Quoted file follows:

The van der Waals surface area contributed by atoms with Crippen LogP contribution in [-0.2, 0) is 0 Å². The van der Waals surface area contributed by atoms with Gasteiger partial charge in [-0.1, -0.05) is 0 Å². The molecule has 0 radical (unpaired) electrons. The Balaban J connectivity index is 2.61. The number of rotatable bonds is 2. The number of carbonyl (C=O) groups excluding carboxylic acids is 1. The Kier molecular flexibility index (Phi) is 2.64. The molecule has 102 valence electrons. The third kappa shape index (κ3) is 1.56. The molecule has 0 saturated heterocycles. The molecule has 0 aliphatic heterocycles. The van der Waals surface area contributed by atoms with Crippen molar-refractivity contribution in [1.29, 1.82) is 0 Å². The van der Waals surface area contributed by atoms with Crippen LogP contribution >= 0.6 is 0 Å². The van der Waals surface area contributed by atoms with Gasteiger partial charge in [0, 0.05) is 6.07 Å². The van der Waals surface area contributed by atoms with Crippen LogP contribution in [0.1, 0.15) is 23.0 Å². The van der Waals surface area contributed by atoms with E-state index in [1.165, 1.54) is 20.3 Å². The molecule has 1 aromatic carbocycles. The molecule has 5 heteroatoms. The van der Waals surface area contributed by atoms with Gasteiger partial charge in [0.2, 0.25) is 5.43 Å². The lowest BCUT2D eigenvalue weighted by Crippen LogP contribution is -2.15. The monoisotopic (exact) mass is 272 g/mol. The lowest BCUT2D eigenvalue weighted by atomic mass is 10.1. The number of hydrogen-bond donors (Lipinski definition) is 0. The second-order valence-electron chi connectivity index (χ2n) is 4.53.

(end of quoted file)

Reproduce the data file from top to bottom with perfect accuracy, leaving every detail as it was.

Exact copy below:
The van der Waals surface area contributed by atoms with Crippen LogP contribution in [-0.2, 0) is 0 Å². The van der Waals surface area contributed by atoms with Gasteiger partial charge in [-0.1, -0.05) is 0 Å². The molecule has 0 radical (unpaired) electrons. The Balaban J connectivity index is 2.61. The number of rotatable bonds is 2. The number of carbonyl (C=O) groups excluding carboxylic acids is 1. The Kier molecular flexibility index (Phi) is 2.64. The molecule has 102 valence electrons. The third kappa shape index (κ3) is 1.56. The molecule has 0 saturated heterocycles. The molecule has 0 aliphatic heterocycles. The van der Waals surface area contributed by atoms with Crippen molar-refractivity contribution in [1.29, 1.82) is 0 Å². The van der Waals surface area contributed by atoms with Crippen LogP contribution >= 0.6 is 0 Å². The van der Waals surface area contributed by atoms with Gasteiger partial charge in [0, 0.05) is 6.07 Å². The van der Waals surface area contributed by atoms with Crippen LogP contribution in [0.1, 0.15) is 23.0 Å². The van der Waals surface area contributed by atoms with E-state index in [1.165, 1.54) is 20.3 Å². The molecule has 1 aromatic carbocycles. The molecule has 5 heteroatoms. The van der Waals surface area contributed by atoms with Gasteiger partial charge in [0.2, 0.25) is 5.43 Å². The lowest BCUT2D eigenvalue weighted by Crippen LogP contribution is -2.15. The monoisotopic (exact) mass is 272 g/mol. The lowest BCUT2D eigenvalue weighted by atomic mass is 10.1. The number of hydrogen-bond donors (Lipinski definition) is 0. The second-order valence-electron chi connectivity index (χ2n) is 4.53.